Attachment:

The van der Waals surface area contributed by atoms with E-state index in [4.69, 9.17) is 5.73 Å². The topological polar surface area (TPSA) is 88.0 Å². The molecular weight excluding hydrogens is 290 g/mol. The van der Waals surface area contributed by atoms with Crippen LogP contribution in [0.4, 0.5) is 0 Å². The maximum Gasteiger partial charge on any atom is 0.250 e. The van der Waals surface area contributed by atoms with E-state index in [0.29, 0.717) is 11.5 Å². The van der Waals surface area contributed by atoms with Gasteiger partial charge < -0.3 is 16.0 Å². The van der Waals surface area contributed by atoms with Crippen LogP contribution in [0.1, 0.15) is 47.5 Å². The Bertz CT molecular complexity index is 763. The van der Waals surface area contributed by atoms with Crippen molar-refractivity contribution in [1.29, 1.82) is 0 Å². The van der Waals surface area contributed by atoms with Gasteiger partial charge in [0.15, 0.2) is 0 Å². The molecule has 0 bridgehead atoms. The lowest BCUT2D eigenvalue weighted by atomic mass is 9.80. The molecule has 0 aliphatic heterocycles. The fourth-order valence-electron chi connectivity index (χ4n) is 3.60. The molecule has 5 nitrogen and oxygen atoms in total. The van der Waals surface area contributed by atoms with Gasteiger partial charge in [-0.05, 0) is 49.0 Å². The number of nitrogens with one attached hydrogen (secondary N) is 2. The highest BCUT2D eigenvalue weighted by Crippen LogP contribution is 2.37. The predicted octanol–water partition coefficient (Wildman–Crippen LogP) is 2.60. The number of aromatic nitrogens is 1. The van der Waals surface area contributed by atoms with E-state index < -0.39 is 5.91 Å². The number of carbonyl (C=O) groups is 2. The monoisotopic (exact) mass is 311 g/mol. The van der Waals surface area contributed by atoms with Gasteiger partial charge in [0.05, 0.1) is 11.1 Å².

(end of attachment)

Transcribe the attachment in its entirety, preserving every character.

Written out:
The van der Waals surface area contributed by atoms with E-state index in [4.69, 9.17) is 5.73 Å². The topological polar surface area (TPSA) is 88.0 Å². The molecular weight excluding hydrogens is 290 g/mol. The van der Waals surface area contributed by atoms with Crippen LogP contribution in [0.4, 0.5) is 0 Å². The maximum Gasteiger partial charge on any atom is 0.250 e. The van der Waals surface area contributed by atoms with E-state index in [0.29, 0.717) is 11.5 Å². The van der Waals surface area contributed by atoms with Gasteiger partial charge < -0.3 is 16.0 Å². The van der Waals surface area contributed by atoms with Crippen LogP contribution in [0.1, 0.15) is 47.5 Å². The Bertz CT molecular complexity index is 763. The van der Waals surface area contributed by atoms with Crippen molar-refractivity contribution in [1.29, 1.82) is 0 Å². The van der Waals surface area contributed by atoms with Gasteiger partial charge in [0.15, 0.2) is 0 Å². The molecule has 0 bridgehead atoms. The lowest BCUT2D eigenvalue weighted by atomic mass is 9.80. The molecule has 0 aliphatic heterocycles. The fourth-order valence-electron chi connectivity index (χ4n) is 3.60. The molecule has 5 nitrogen and oxygen atoms in total. The van der Waals surface area contributed by atoms with Gasteiger partial charge in [-0.05, 0) is 49.0 Å². The number of nitrogens with one attached hydrogen (secondary N) is 2. The highest BCUT2D eigenvalue weighted by Crippen LogP contribution is 2.37. The predicted octanol–water partition coefficient (Wildman–Crippen LogP) is 2.60. The number of aromatic nitrogens is 1. The van der Waals surface area contributed by atoms with E-state index < -0.39 is 5.91 Å². The number of carbonyl (C=O) groups is 2. The monoisotopic (exact) mass is 311 g/mol. The van der Waals surface area contributed by atoms with Gasteiger partial charge in [0.05, 0.1) is 11.1 Å².